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When A Good Fence Is Bad News

by Gabby Hyman
Repair-Home Columnist

"Good fences make good neighbors," poet Robert Frost writes in the "Mending Wall." But when the fence encroaches on your property, your neighbor suddenly doesn't seem so good. Homeowners have spent pretty pennies on new fencing only to find they have to move it or take it down when their neighbor sues over suspected encroachment. Beware: some home improvement and fencing contractors will assume you have done your research and will install or replace a fence or wall without asking for your survey.

Since the Middle Ages, laws have been enacted around the globe to ensure that no one could be relieved of their property without due process. During the reign of Henry VIII, Britons saw the passage of a 1535 act requiring all land titles and transfers to be legally recorded. Today, most American states have their own specific title and boundary provisions, but the requirement for conducting a land survey that is attached to title transfers and records remains.

Surveys, Property Lines, and Fencing

Fencing matches between feuding neighbors go back to days of cudgels and stone throwing, hence it makes sense that if you're buying a new home or adding a fence where none existed that you should call in a survey contractor. All a surveyor can do, ultimately, is render a decision after evaluating perhaps decades of re-drawn lines and contradictory deed calls. But the courts rule that a survey matters.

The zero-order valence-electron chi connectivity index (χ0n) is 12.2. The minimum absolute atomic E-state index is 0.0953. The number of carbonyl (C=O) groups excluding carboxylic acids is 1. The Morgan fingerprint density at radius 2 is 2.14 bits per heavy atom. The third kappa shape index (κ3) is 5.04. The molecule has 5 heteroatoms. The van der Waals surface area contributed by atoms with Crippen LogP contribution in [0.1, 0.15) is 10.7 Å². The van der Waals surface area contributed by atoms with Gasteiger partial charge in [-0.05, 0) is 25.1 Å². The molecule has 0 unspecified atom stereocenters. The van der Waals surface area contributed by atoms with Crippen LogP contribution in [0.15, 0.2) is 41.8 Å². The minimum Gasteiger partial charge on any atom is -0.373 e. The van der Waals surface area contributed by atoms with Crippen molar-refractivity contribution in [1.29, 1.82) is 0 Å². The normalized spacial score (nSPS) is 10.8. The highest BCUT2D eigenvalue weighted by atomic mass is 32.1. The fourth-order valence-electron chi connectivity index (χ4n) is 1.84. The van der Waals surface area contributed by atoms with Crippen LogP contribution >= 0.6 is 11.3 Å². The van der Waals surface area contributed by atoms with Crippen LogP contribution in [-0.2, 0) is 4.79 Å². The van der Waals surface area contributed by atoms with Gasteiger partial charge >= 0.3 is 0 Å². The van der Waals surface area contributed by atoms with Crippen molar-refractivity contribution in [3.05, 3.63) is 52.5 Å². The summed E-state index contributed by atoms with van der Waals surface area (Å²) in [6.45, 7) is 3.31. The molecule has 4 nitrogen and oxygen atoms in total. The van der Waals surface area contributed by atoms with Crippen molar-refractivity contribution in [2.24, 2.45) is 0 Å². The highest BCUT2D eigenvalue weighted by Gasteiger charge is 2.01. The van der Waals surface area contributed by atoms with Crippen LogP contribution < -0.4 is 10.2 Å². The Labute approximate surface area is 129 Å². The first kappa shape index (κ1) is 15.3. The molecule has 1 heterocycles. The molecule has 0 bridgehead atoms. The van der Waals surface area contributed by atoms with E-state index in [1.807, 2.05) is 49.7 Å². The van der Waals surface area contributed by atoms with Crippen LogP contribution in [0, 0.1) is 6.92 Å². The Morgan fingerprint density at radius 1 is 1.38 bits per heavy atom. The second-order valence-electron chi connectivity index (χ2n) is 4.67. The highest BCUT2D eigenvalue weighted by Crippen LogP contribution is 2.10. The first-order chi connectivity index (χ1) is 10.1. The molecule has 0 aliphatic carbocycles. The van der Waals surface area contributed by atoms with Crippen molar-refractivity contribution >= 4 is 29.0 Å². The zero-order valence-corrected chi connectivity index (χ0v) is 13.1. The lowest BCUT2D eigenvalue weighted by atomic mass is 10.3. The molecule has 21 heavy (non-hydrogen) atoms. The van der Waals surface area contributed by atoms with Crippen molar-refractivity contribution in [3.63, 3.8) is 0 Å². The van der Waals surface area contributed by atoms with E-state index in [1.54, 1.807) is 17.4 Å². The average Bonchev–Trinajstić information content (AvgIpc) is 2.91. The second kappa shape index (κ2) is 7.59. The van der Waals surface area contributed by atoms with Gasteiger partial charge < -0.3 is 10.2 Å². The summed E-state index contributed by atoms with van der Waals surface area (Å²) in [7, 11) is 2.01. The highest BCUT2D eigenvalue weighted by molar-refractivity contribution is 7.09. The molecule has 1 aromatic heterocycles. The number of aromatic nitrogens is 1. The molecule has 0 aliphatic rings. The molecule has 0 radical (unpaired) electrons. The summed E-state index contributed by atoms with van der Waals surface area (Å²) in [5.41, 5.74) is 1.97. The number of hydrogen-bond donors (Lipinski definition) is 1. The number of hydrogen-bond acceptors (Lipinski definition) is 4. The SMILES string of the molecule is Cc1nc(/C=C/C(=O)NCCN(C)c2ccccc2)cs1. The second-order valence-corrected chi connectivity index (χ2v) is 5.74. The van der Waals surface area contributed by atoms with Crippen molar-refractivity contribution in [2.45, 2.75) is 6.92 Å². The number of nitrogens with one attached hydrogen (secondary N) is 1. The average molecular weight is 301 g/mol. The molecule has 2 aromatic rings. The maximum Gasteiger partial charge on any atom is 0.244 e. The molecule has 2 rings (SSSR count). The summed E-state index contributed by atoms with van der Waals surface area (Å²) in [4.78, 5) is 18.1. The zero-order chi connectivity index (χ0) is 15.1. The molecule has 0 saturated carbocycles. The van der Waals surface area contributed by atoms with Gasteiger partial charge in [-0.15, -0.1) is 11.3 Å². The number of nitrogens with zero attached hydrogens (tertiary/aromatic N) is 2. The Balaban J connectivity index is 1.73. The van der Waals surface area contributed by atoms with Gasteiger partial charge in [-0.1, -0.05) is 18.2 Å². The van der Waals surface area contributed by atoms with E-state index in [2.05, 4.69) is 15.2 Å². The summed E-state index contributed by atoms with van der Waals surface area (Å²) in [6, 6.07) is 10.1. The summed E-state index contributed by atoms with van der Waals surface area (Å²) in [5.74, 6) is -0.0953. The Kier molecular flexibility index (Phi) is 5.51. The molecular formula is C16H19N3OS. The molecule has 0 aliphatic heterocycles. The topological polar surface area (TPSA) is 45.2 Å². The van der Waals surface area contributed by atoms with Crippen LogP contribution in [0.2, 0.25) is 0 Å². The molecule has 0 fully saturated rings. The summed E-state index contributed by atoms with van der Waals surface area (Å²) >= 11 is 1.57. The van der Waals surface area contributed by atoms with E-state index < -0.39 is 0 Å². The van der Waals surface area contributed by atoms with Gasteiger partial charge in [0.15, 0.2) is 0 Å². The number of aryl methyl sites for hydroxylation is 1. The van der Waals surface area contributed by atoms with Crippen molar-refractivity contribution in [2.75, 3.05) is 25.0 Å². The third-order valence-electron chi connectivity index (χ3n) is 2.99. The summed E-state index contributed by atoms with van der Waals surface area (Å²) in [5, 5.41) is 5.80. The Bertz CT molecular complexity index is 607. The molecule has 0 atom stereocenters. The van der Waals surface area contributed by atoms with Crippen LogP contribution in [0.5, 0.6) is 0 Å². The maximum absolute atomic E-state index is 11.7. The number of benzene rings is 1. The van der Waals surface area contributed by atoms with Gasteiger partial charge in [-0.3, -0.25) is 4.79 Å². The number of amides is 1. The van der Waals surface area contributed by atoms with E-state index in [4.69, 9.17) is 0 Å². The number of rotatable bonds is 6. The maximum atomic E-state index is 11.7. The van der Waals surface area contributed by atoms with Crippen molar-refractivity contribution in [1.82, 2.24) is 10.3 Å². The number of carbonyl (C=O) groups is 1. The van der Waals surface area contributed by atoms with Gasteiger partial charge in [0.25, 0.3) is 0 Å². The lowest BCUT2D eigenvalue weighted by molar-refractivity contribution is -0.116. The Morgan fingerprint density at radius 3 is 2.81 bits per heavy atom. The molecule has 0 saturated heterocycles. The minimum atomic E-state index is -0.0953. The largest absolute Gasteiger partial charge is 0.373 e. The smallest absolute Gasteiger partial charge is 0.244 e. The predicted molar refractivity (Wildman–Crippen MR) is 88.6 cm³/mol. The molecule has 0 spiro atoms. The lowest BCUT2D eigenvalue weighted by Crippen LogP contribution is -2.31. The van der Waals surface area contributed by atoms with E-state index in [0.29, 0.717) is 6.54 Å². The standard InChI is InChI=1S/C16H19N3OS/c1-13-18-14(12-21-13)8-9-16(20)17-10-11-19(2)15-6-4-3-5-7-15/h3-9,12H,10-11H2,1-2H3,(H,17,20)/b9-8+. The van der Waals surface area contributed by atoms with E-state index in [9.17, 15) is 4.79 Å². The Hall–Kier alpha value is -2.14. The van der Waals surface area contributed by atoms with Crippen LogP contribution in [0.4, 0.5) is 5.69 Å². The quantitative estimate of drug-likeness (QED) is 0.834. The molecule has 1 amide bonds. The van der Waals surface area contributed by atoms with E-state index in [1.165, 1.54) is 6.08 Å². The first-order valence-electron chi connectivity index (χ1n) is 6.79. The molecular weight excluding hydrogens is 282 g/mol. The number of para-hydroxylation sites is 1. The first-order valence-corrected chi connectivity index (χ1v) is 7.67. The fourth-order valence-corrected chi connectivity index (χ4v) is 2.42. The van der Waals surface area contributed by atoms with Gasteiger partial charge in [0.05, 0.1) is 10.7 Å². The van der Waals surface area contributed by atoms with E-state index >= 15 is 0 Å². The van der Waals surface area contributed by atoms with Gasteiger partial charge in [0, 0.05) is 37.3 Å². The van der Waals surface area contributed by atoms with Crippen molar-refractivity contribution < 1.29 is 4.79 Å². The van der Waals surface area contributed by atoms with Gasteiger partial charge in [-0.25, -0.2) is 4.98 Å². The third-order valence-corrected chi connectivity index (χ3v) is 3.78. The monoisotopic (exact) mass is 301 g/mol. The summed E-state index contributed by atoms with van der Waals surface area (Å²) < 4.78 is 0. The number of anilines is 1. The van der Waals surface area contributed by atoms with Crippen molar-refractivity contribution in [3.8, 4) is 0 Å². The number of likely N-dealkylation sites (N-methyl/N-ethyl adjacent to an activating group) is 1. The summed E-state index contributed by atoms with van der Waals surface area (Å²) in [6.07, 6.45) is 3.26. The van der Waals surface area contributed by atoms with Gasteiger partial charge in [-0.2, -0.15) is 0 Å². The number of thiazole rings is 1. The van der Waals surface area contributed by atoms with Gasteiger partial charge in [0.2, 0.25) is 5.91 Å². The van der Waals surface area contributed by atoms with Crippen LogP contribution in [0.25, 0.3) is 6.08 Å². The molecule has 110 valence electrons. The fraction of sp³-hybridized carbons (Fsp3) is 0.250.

A less-than-a-foot-spat can lead to an expensive, maddening, and emotionally draining knife fight between "good neighbors." In Western Springs, IL, one homeowner sued his neighbor over nine inches of land. The neighbor's new driveway placement meant that he had to step on the litigant's lawn to exit his vehicle.

Executive director of the American Congress on Surveying and Mapping, Curt Sumner, told CNN Money that one homeowner sued her survey contractor, for mapping a fence line without accounting for a rear addition to the house.

Surveys can cost a homeowner $500 or more, but they ultimately may be worth it. You may not think you have a contentious neighbor, but feelings--and neighbors--change over time. And, yes, there is a fencing style known as a "good neighbor fence." It's called that only because its style and finish looks the same from both sides.

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About the Author
Gabby Hyman has created online strategies and written content for Fortune 500 companies including eToys, GoTo.com, Siebel Systems, Microsoft Encarta, Avaya, and Nissan UK.